Runner 5 was off and an adventure-free run. The baton is passed to runner 6 and we think "yes, the home stretch". Now, since I have been in Van 1 on my previous two S2S experiences, I knew that runner 6 had to veer off the road and run a trail across some empty acreage. I had our van stop to make sure she made the trail turn-off; no problems there. We then proceeded to the lane where the trail ends. It's a good thing we stopped because another adventure was about to occur.

The trail T's into a dirt road. For some reason the race organizers did not mark which way to turn off of the trail. Going to the left goes up a hill and is the wrong way. However, going to the right looks like the wrong way because there is a gate across the dirt road and it would be easy to decide there was no way through, although there is a small trail along side the gate.

Our runner was closing distance to the runner ahead of her and just watching that lead runner. We were watching from the end of the lane (about 400 yards away) and cheering her on. But then we had to change our cheers to yelling "Come back! Turn around!" because the lead runner had turned to the left instead of the right and our runner followed right behind her. We continued to yell and caught the attention of a couple of runners who were behind our runner. They also tried to yell up the hill to get our runner and the other runner to turn around. Our runner had slowed down because she thought she had heard us yelling "Turn around, wrong way" but she wasn't sure until she heard the closer runners yelling the same thing. Oiy! She wound up running about an extra 400 yards because of this adventure. (We never did see the lead runner turn around so we have no idea how long it was before she realized she was going the wrong direction).

Finally we make it to the first major exchange and happily hand off the baton to Van 2. Yay! Now time for food, shower, and rest. Or so we thought. We have gone about 5 miles down the road when we receive a phone call from Van 2 asking us to meet them at their next exchange point. They have picked up a stray dog and want us to take care of it. Seriously, people?! We are in a race and you pick up a stray dog? I have to admit that I was a bit annoyed at this disruption in my plan on what Van 1 should be doing. In fairness to Van 2, they thought we could just take the dog back to the major exchange point because Spokanimal was there collecting pet supplies and offering kittens for adoption.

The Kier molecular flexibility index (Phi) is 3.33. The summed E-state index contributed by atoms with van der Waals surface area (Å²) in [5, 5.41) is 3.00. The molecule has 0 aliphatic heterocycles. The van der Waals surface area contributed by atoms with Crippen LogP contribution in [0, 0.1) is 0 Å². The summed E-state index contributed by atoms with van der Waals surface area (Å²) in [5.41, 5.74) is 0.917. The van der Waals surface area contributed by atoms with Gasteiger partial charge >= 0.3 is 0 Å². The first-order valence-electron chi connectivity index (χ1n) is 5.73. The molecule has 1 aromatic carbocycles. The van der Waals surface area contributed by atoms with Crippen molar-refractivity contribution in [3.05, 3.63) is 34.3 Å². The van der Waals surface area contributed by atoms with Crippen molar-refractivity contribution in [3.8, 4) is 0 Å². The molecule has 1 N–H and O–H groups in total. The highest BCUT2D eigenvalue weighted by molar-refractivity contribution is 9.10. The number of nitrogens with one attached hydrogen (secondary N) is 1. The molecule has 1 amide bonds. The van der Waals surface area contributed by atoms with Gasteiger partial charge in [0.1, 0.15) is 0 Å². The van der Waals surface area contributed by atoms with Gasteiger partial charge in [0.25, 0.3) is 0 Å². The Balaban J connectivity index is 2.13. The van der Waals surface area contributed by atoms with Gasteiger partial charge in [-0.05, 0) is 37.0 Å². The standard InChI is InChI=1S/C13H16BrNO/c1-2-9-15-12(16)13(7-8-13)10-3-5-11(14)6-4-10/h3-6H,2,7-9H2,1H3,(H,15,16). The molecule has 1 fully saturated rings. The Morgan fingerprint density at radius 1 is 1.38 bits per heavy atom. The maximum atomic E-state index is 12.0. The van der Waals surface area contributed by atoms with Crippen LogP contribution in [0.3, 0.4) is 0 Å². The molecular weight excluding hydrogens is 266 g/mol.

Unfortunately, Spokanimal no longer has animal control licensing so all lost/stray animals must be taken to SCRAPS out in Spokane Valley. So here we go. Instead of heading to my house for a shower, food and rest we are taking this lost dog 30 miles from his home to SCRAPS. It takes about 30 minutes at SCRAPS because the intake officer couldn't decide if the dog was a schnauzer or a wire-haired fox terrier. It was eventually decided that it was a fox terrier and after we received a case number (Art was very concerned about the dog and wasn't ready to leave him without knowing how to find out if the dog made it home), we were on our way again. We made a stop at the grocery store and then eventually made it to my house. I ate and took a shower and was NOT the hostess with the mostest at this point in time. I told people where the bathroom was, had food set out, and then pretty much let them fend for themselves as I took care of myself.

About an hour later it was time to head to the next major exchange point so we could start our second set of run legs. Now, the one good thing about having all of the extra travel time in the van as we were dealing with the dog, was we had time to figure out how we were going to accommodate Art, the runner who could no longer run. It was decided that I would run legs 14 and 15 which would give me just a little over 6 miles. Julie (runner number 3) traded places with Lori (runner number 6) and Lori ran Art's leg 16. Whew, craziness. Of course, Art was super bummed that he couldn't run and probably a bit annoyed at his team for insisting that he sit this one out, but as one of my teammates said "We have to save Art from himself."

Since my leg was going through a section of the Centennial Trail that isn't far from Liberty Lake I had asked a couple of my running friends to join me. Jen was able to join me for Leg 14, which was 3.3 miles. It was so nice to run with her and catch up since we haven't run together all summer. Our original plan was to run 8:45's but once I found out I was running double the distance I asked her to help me keep the pace at about 9's. We hit the exchange point for Leg 15 right about 9's. Dave was able to join me for Leg 15, a 2.8 leg. I finished the whole 6.1 miles in 58 minutes. Initially I was not happy about my final pace (which worked out to be about 9:50), but I later realized that I had stopped for about 1:30 between the two legs to put on my lights, reflective vest and get a few swallows of water to wash down my Gu.